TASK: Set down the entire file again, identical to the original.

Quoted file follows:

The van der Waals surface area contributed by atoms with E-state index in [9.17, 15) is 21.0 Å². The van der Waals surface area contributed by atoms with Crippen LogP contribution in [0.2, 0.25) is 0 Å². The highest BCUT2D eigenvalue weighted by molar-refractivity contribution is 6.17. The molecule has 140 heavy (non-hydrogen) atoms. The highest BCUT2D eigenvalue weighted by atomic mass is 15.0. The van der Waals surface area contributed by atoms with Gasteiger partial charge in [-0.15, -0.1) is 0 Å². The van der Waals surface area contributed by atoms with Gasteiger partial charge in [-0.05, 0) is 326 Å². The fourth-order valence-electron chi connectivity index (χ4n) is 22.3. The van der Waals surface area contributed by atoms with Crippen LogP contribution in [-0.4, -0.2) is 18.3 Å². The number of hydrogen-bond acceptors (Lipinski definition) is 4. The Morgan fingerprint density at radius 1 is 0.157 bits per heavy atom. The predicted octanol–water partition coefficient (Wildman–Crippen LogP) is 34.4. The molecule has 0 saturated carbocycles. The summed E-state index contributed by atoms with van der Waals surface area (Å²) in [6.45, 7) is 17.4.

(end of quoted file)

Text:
The van der Waals surface area contributed by atoms with E-state index in [9.17, 15) is 21.0 Å². The van der Waals surface area contributed by atoms with Crippen LogP contribution in [0.2, 0.25) is 0 Å². The highest BCUT2D eigenvalue weighted by molar-refractivity contribution is 6.17. The molecule has 140 heavy (non-hydrogen) atoms. The highest BCUT2D eigenvalue weighted by atomic mass is 15.0. The van der Waals surface area contributed by atoms with Gasteiger partial charge in [-0.15, -0.1) is 0 Å². The van der Waals surface area contributed by atoms with Gasteiger partial charge in [-0.05, 0) is 326 Å². The fourth-order valence-electron chi connectivity index (χ4n) is 22.3. The van der Waals surface area contributed by atoms with Crippen LogP contribution in [-0.4, -0.2) is 18.3 Å². The number of hydrogen-bond acceptors (Lipinski definition) is 4. The Morgan fingerprint density at radius 1 is 0.157 bits per heavy atom. The predicted octanol–water partition coefficient (Wildman–Crippen LogP) is 34.4. The molecule has 0 saturated carbocycles. The summed E-state index contributed by atoms with van der Waals surface area (Å²) in [6.45, 7) is 17.4.